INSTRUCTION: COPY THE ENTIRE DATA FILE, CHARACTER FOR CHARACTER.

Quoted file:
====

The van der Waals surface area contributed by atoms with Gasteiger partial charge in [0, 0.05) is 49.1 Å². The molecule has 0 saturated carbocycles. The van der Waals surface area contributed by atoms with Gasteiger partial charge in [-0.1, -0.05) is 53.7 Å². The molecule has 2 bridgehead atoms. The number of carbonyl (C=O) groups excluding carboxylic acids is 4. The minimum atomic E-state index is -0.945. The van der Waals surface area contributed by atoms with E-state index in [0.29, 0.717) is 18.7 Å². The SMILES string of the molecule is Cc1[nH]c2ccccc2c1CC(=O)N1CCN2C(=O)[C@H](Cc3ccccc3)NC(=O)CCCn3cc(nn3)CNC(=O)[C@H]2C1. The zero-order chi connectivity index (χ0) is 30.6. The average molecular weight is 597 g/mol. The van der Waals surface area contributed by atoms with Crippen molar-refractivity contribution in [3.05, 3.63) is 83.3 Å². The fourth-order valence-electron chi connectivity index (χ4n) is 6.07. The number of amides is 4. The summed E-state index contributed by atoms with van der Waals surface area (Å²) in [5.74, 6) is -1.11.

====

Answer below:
The van der Waals surface area contributed by atoms with Gasteiger partial charge in [0, 0.05) is 49.1 Å². The molecule has 0 saturated carbocycles. The van der Waals surface area contributed by atoms with Gasteiger partial charge in [-0.1, -0.05) is 53.7 Å². The molecule has 2 bridgehead atoms. The number of carbonyl (C=O) groups excluding carboxylic acids is 4. The minimum atomic E-state index is -0.945. The van der Waals surface area contributed by atoms with E-state index in [0.29, 0.717) is 18.7 Å². The SMILES string of the molecule is Cc1[nH]c2ccccc2c1CC(=O)N1CCN2C(=O)[C@H](Cc3ccccc3)NC(=O)CCCn3cc(nn3)CNC(=O)[C@H]2C1. The zero-order chi connectivity index (χ0) is 30.6. The average molecular weight is 597 g/mol. The van der Waals surface area contributed by atoms with Crippen molar-refractivity contribution in [3.05, 3.63) is 83.3 Å². The fourth-order valence-electron chi connectivity index (χ4n) is 6.07. The number of amides is 4. The summed E-state index contributed by atoms with van der Waals surface area (Å²) in [5.74, 6) is -1.11.